Rheological transition driven by matrix makes cancer spheroids resilient under confinement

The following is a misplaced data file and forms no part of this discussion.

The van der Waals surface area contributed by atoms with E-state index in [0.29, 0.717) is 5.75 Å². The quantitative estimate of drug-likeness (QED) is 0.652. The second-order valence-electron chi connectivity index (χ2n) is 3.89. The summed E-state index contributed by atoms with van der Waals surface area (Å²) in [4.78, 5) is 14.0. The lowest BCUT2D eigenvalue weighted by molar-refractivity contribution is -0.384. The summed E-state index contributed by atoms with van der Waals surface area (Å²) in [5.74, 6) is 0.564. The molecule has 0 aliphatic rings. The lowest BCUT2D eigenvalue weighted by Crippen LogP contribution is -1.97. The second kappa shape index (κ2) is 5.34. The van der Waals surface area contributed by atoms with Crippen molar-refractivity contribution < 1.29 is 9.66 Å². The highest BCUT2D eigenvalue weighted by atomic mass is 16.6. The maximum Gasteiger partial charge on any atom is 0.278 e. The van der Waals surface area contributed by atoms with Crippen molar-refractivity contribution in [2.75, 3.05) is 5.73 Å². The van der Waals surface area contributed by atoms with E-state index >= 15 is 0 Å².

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Cancer metastasis through a confining peritoneal fluid microenvironment is mediated by spheroids: clusters of disseminated transformed cells. Ovarian cancer spheroids are frequently cavitated and their ‘blastuloid’ morphology is correlated with an extracellular matrix (ECM) coat. Here, we investigate the effects of such morphology on the mechanical integrity of confined cancer spheroids. Atomic force microscopy showed higher elastic modulus for blastuloid spheroids relative to their prefiguring non-lumen ‘moruloid’ counterparts. Subsequently, spheroids were flowed through microfluidic conditions mimicking peritoneal confinement. Traversing moruloids exhibited asymmetric cell flows during entry, often deformed and disintegrated through travel, and showed an incomplete- and slow shape recovery upon exit. In contrast, blastuloids traveled faster, exhibited rapid and efficient shape recovery upon exit, symmetric vector flows, and lesser disintegration. A multiscale computational model predicted higher intercellular adhesion and a dynamical lumen make blastuloids resilient. Although, E-cadherin overexpression in moruloids did not affect their resilience, blastuloid ECM-debridement decreased E-cadherin membrane localization, obliterated the lumen, and reversed the rheological properties of blastuloids to those typifying moruloids. The ECM-induced lumen therefore drives spheroidal transition from a labile viscoplastic to a resilient elastic state allowing them to survive spatially-constrained peritoneal flows.

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